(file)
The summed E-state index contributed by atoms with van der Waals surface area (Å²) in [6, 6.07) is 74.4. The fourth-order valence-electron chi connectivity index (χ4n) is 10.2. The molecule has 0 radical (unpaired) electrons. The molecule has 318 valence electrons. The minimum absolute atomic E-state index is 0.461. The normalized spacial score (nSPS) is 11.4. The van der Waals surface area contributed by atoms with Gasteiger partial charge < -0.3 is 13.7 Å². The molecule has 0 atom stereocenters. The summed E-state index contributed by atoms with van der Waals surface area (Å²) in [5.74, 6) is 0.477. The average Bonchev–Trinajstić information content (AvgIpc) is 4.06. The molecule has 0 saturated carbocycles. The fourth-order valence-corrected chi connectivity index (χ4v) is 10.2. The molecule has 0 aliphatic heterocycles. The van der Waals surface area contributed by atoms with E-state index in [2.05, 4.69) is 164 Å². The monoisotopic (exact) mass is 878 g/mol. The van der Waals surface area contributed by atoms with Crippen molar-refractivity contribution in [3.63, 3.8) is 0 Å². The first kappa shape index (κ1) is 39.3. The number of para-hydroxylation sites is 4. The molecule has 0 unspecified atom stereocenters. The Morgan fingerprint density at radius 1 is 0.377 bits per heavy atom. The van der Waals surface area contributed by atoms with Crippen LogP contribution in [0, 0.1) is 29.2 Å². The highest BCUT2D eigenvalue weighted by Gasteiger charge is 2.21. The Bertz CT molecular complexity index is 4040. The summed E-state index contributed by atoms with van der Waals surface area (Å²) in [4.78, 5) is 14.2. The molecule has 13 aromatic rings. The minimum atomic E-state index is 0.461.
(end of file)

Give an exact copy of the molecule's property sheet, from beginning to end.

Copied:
The summed E-state index contributed by atoms with van der Waals surface area (Å²) in [6, 6.07) is 74.4. The fourth-order valence-electron chi connectivity index (χ4n) is 10.2. The molecule has 0 radical (unpaired) electrons. The molecule has 318 valence electrons. The minimum absolute atomic E-state index is 0.461. The normalized spacial score (nSPS) is 11.4. The van der Waals surface area contributed by atoms with Gasteiger partial charge < -0.3 is 13.7 Å². The molecule has 0 atom stereocenters. The summed E-state index contributed by atoms with van der Waals surface area (Å²) in [5.74, 6) is 0.477. The average Bonchev–Trinajstić information content (AvgIpc) is 4.06. The molecule has 0 saturated carbocycles. The fourth-order valence-corrected chi connectivity index (χ4v) is 10.2. The molecule has 0 aliphatic heterocycles. The van der Waals surface area contributed by atoms with E-state index in [2.05, 4.69) is 164 Å². The monoisotopic (exact) mass is 878 g/mol. The van der Waals surface area contributed by atoms with Crippen molar-refractivity contribution in [3.63, 3.8) is 0 Å². The first kappa shape index (κ1) is 39.3. The number of para-hydroxylation sites is 4. The molecule has 0 unspecified atom stereocenters. The Morgan fingerprint density at radius 1 is 0.377 bits per heavy atom. The van der Waals surface area contributed by atoms with Crippen LogP contribution in [0, 0.1) is 29.2 Å². The highest BCUT2D eigenvalue weighted by Gasteiger charge is 2.21. The Bertz CT molecular complexity index is 4040. The summed E-state index contributed by atoms with van der Waals surface area (Å²) in [4.78, 5) is 14.2. The molecule has 13 aromatic rings. The minimum atomic E-state index is 0.461.